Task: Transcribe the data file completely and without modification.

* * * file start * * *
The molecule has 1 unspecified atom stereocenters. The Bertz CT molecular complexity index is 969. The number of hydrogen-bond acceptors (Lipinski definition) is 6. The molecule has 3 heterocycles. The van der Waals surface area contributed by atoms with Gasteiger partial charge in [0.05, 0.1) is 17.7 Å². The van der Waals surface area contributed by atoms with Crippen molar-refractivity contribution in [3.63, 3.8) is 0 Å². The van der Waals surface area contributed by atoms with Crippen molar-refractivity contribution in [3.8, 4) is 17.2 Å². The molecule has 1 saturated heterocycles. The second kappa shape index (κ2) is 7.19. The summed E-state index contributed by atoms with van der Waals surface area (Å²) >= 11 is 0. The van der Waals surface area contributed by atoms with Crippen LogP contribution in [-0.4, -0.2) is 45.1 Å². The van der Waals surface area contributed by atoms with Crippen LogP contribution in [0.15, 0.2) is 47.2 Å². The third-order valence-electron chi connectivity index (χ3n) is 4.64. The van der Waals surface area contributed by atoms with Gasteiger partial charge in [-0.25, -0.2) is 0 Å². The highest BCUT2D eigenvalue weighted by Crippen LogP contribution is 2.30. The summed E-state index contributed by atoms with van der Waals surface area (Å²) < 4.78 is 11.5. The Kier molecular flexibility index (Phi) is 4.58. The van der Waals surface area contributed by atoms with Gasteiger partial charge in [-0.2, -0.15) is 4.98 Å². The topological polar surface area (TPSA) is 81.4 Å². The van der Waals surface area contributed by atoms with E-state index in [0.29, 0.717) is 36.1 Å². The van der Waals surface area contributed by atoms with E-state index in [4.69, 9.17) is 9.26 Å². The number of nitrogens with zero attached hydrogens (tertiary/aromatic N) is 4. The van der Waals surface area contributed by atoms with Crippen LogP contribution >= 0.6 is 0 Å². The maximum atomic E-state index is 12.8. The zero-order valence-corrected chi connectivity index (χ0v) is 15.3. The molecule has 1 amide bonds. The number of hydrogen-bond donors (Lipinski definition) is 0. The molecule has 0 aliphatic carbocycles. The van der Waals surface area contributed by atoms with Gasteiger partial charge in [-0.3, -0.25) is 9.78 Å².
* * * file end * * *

The molecule has 1 unspecified atom stereocenters. The Bertz CT molecular complexity index is 969. The number of hydrogen-bond acceptors (Lipinski definition) is 6. The molecule has 3 heterocycles. The van der Waals surface area contributed by atoms with Gasteiger partial charge in [0.05, 0.1) is 17.7 Å². The van der Waals surface area contributed by atoms with Crippen molar-refractivity contribution in [3.63, 3.8) is 0 Å². The van der Waals surface area contributed by atoms with Crippen molar-refractivity contribution in [3.8, 4) is 17.2 Å². The molecule has 1 saturated heterocycles. The second kappa shape index (κ2) is 7.19. The summed E-state index contributed by atoms with van der Waals surface area (Å²) >= 11 is 0. The van der Waals surface area contributed by atoms with Crippen LogP contribution in [-0.4, -0.2) is 45.1 Å². The van der Waals surface area contributed by atoms with Crippen LogP contribution in [0.15, 0.2) is 47.2 Å². The third-order valence-electron chi connectivity index (χ3n) is 4.64. The van der Waals surface area contributed by atoms with Gasteiger partial charge in [-0.25, -0.2) is 0 Å². The highest BCUT2D eigenvalue weighted by Crippen LogP contribution is 2.30. The summed E-state index contributed by atoms with van der Waals surface area (Å²) < 4.78 is 11.5. The Kier molecular flexibility index (Phi) is 4.58. The van der Waals surface area contributed by atoms with Gasteiger partial charge in [-0.2, -0.15) is 4.98 Å². The topological polar surface area (TPSA) is 81.4 Å². The van der Waals surface area contributed by atoms with E-state index in [0.29, 0.717) is 36.1 Å². The van der Waals surface area contributed by atoms with E-state index in [4.69, 9.17) is 9.26 Å². The number of nitrogens with zero attached hydrogens (tertiary/aromatic N) is 4. The van der Waals surface area contributed by atoms with Crippen LogP contribution >= 0.6 is 0 Å². The maximum atomic E-state index is 12.8. The zero-order valence-corrected chi connectivity index (χ0v) is 15.3. The molecule has 1 amide bonds. The number of hydrogen-bond donors (Lipinski definition) is 0. The molecule has 0 aliphatic carbocycles. The van der Waals surface area contributed by atoms with Gasteiger partial charge in [-0.3, -0.25) is 9.78 Å².